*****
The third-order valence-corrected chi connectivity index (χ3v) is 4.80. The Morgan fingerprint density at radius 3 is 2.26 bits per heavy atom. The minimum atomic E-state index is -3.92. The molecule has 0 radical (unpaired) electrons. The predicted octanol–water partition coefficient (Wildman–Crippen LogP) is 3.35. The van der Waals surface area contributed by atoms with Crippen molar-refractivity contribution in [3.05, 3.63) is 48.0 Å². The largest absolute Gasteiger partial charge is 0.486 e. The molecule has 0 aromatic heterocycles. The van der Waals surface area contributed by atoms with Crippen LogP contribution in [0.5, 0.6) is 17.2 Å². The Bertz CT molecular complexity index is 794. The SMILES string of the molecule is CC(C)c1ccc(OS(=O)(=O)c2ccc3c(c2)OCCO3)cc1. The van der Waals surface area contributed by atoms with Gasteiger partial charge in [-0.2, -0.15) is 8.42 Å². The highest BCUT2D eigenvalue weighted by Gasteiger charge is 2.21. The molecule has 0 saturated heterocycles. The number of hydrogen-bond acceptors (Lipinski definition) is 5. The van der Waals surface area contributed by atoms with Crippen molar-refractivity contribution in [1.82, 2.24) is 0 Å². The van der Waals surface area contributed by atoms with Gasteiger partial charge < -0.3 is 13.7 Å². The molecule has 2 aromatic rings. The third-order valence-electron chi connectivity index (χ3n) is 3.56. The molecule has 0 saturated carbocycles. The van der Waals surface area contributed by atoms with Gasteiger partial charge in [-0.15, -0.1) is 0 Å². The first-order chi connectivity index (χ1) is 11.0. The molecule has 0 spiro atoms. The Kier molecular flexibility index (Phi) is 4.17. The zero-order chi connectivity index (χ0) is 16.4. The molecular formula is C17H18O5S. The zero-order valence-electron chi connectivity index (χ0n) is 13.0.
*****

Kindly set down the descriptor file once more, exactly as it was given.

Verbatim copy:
The third-order valence-corrected chi connectivity index (χ3v) is 4.80. The Morgan fingerprint density at radius 3 is 2.26 bits per heavy atom. The minimum atomic E-state index is -3.92. The molecule has 0 radical (unpaired) electrons. The predicted octanol–water partition coefficient (Wildman–Crippen LogP) is 3.35. The van der Waals surface area contributed by atoms with Crippen molar-refractivity contribution in [3.05, 3.63) is 48.0 Å². The largest absolute Gasteiger partial charge is 0.486 e. The molecule has 0 aromatic heterocycles. The van der Waals surface area contributed by atoms with Crippen LogP contribution in [0.5, 0.6) is 17.2 Å². The Bertz CT molecular complexity index is 794. The SMILES string of the molecule is CC(C)c1ccc(OS(=O)(=O)c2ccc3c(c2)OCCO3)cc1. The van der Waals surface area contributed by atoms with Gasteiger partial charge in [-0.2, -0.15) is 8.42 Å². The highest BCUT2D eigenvalue weighted by Gasteiger charge is 2.21. The molecule has 0 saturated heterocycles. The number of hydrogen-bond acceptors (Lipinski definition) is 5. The van der Waals surface area contributed by atoms with Crippen molar-refractivity contribution in [1.82, 2.24) is 0 Å². The van der Waals surface area contributed by atoms with Gasteiger partial charge < -0.3 is 13.7 Å². The molecule has 2 aromatic rings. The third-order valence-electron chi connectivity index (χ3n) is 3.56. The molecule has 0 saturated carbocycles. The van der Waals surface area contributed by atoms with Gasteiger partial charge in [-0.15, -0.1) is 0 Å². The first-order chi connectivity index (χ1) is 11.0. The molecule has 0 spiro atoms. The Kier molecular flexibility index (Phi) is 4.17. The zero-order chi connectivity index (χ0) is 16.4. The molecular formula is C17H18O5S. The zero-order valence-electron chi connectivity index (χ0n) is 13.0.